Tuesday, April 27, 2010


Arizona illustrates a dangerous new trend regarding Mexico. In addition to its U.S. dollar funding needs, competition with China for U.S. market share, and its failing government, it now faces a rise in protectionism from neighboring U.S. jurisdictions.

This could not come at a worse time for a country which is gradually being phased out by China, who has realized very quickly that Mexico is an easy mark from which to gain export market share and has most likely "suggested" that U.S. policy be balanced to a more malevolent bent south of the border. This will be obvious to me if China surprises and revalues the Yuan. If China faces decreasing profits by revaluing the Yuan, they WILL attempt to make it up on VOLUME by increasing market share. There is a large volume of business literature on the subject of market share capture, and this activity is not for the faint of heart or weak of stomach. China has no choice but to engage as its entire model of social cohesion is based on export-driven mercantilism. Of the top five U.S. trading partners, Mexico is the weakest hand and China must sense this.

So Mexico is now being squeezed economically and geographically. It is losing connectivity while internal strife erodes the ability to govern. This is not good.

Mexico's exports to China are comprised mostly of building materials and services related to the construction industry. The level of export in this area will subside with the popping of the construction bubble.

More ominously, China has taken great pains to build its own construction materials enterprises and is now directly competing with Mexico. Businesses who supply China suddenly find themselves in direct competition for market share in the U.S.

And now, logistic concerns and risks will increase costs and uncertainty with the import of Mexican goods. A container from China and a container from Mexico will receive very different treatment from customs officials (on average). This unfortunately is a socialized cost to Mexico and the U.S. from the disaster of drug prohibition.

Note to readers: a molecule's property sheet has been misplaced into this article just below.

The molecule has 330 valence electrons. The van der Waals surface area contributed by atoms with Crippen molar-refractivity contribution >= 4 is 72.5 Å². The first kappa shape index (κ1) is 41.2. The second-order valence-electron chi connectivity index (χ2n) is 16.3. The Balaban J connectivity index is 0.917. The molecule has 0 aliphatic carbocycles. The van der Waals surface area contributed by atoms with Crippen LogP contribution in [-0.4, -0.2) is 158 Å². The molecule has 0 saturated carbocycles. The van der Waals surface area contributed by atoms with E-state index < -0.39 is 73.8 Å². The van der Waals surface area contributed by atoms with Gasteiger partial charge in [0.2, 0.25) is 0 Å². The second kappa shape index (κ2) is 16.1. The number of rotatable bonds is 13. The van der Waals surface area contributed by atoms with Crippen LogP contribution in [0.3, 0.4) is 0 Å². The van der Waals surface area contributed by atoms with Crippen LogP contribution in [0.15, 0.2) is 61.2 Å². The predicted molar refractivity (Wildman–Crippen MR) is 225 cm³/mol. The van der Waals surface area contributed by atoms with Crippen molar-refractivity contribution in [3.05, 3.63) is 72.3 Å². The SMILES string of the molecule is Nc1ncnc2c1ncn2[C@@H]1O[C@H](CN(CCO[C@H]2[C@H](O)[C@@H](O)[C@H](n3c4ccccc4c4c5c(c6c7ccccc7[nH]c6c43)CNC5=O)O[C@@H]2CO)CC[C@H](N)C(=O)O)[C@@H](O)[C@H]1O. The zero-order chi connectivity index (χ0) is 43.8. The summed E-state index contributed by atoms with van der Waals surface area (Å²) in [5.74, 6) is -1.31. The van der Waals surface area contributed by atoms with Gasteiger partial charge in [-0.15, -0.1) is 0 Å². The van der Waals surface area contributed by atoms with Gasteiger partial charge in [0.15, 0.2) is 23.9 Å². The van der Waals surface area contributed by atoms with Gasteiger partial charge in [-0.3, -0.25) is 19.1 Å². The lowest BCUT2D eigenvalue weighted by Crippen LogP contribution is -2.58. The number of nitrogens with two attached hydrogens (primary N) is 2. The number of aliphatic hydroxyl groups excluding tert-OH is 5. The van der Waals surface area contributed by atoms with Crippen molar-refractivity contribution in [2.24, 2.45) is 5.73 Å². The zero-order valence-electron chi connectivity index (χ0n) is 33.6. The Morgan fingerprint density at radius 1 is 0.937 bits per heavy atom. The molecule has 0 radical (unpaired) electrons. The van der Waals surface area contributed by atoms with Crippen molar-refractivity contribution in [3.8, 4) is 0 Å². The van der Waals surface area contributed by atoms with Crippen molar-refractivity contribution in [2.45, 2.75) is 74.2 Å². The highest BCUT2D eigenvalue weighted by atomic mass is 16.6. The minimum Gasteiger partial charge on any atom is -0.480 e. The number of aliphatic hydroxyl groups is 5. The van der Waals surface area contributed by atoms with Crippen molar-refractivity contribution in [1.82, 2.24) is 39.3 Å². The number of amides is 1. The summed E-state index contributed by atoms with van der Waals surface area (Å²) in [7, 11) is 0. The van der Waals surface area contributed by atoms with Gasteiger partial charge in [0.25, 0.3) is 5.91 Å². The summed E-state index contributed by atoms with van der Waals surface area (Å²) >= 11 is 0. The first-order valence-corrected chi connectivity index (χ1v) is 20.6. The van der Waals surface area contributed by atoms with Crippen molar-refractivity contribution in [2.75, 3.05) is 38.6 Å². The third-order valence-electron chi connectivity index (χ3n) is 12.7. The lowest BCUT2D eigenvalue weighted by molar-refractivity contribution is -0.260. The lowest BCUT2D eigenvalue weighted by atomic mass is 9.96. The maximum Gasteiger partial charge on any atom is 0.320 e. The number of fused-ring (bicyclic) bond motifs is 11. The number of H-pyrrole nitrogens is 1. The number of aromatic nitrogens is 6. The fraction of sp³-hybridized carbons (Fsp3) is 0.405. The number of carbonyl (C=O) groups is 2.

The Peso, Bonds, and select equities will see precipitous declines in the coming months.

MEXICO CITY, Apr 14, 2010 (IPS) - China has replaced Mexico as the top supplier of goods to the United States, and experts say that a specific trade strategy is needed for this Latin American country to compete successfully with Beijing in the U.S. market, the world's largest.

"What is lacking is an active trade policy to try to cut down imports of many inessential articles, and a policy to boost national exports," Arturo Ortiz, of the Institute of Economic Research at the state National Autonomous University of Mexico, told IPS.

Since 2003, China rather than Mexico has been the chief source of U.S. imports, a situation maintained by the artificially low value of China's currency, the yuan, which drives that country's exports, according to local and international analysts.

The U.S. Department of Commerce reported Tuesday that China had a trade surplus of 16.5 billion dollars with the United States in February, having sold 23.4 billion dollars' worth of goods and purchased 6.9 billion dollars' worth.

Mexico also had a positive trade balance with the United States, of 4.8 billion dollars in February, with exports worth 16.4 billion dollars and imports worth 11.6 billion dollars from its northern neighbour, according to the report.

"Mexico can regard China as a partner, and not necessarily as a competitor," Chilean economist Osvaldo Rosales, head of the Division of International Trade and Integration at the Economic Commission for Latin America and the Caribbean (ECLAC), told IPS. "There is room to sell any category of goods, but the relationship must be approached with a forward-looking vision, for the medium term."

Also on Tuesday, ECLAC published its report, "La República Popular de China y América Latina y el Caribe: hacia una relación estratégica" (The People's Republic of China and Latin America and the Caribbean: Towards a Strategic Relationship), just ahead of Chinese President Hu Jintao's trip to Brazil, Venezuela and Chile, this Wednesday to Sunday Apr. 18.

Hu visited Mexico in 2005 and Mexican President Felipe Calderón travelled to Beijing in 2008.

The report says that over the present decade, Latin America and the Caribbean have recorded an overall trade deficit with China, mainly due to the increasingly negative trade balances of Mexico and Central America with the Asian giant.

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